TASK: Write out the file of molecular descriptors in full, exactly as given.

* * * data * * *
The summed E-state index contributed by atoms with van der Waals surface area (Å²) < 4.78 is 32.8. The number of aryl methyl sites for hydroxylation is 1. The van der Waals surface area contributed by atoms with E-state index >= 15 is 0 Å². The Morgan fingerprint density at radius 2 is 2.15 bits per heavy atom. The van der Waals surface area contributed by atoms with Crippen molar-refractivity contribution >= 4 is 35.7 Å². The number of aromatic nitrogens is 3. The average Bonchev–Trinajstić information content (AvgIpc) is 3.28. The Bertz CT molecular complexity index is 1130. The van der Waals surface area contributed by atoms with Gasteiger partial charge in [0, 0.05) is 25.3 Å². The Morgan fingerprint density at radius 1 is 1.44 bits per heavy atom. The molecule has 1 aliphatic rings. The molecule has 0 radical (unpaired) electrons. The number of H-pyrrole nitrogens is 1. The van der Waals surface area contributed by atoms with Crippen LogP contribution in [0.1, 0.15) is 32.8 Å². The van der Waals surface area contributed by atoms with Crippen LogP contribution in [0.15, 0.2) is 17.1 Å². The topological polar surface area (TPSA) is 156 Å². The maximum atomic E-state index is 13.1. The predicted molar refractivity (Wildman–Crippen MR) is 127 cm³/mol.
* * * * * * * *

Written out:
The summed E-state index contributed by atoms with van der Waals surface area (Å²) < 4.78 is 32.8. The number of aryl methyl sites for hydroxylation is 1. The van der Waals surface area contributed by atoms with E-state index >= 15 is 0 Å². The Morgan fingerprint density at radius 2 is 2.15 bits per heavy atom. The van der Waals surface area contributed by atoms with Crippen molar-refractivity contribution >= 4 is 35.7 Å². The number of aromatic nitrogens is 3. The average Bonchev–Trinajstić information content (AvgIpc) is 3.28. The Bertz CT molecular complexity index is 1130. The van der Waals surface area contributed by atoms with Gasteiger partial charge in [0, 0.05) is 25.3 Å². The Morgan fingerprint density at radius 1 is 1.44 bits per heavy atom. The molecule has 1 aliphatic rings. The molecule has 0 radical (unpaired) electrons. The number of H-pyrrole nitrogens is 1. The van der Waals surface area contributed by atoms with Crippen LogP contribution in [0.1, 0.15) is 32.8 Å². The van der Waals surface area contributed by atoms with Crippen LogP contribution in [0.15, 0.2) is 17.1 Å². The topological polar surface area (TPSA) is 156 Å². The maximum atomic E-state index is 13.1. The predicted molar refractivity (Wildman–Crippen MR) is 127 cm³/mol.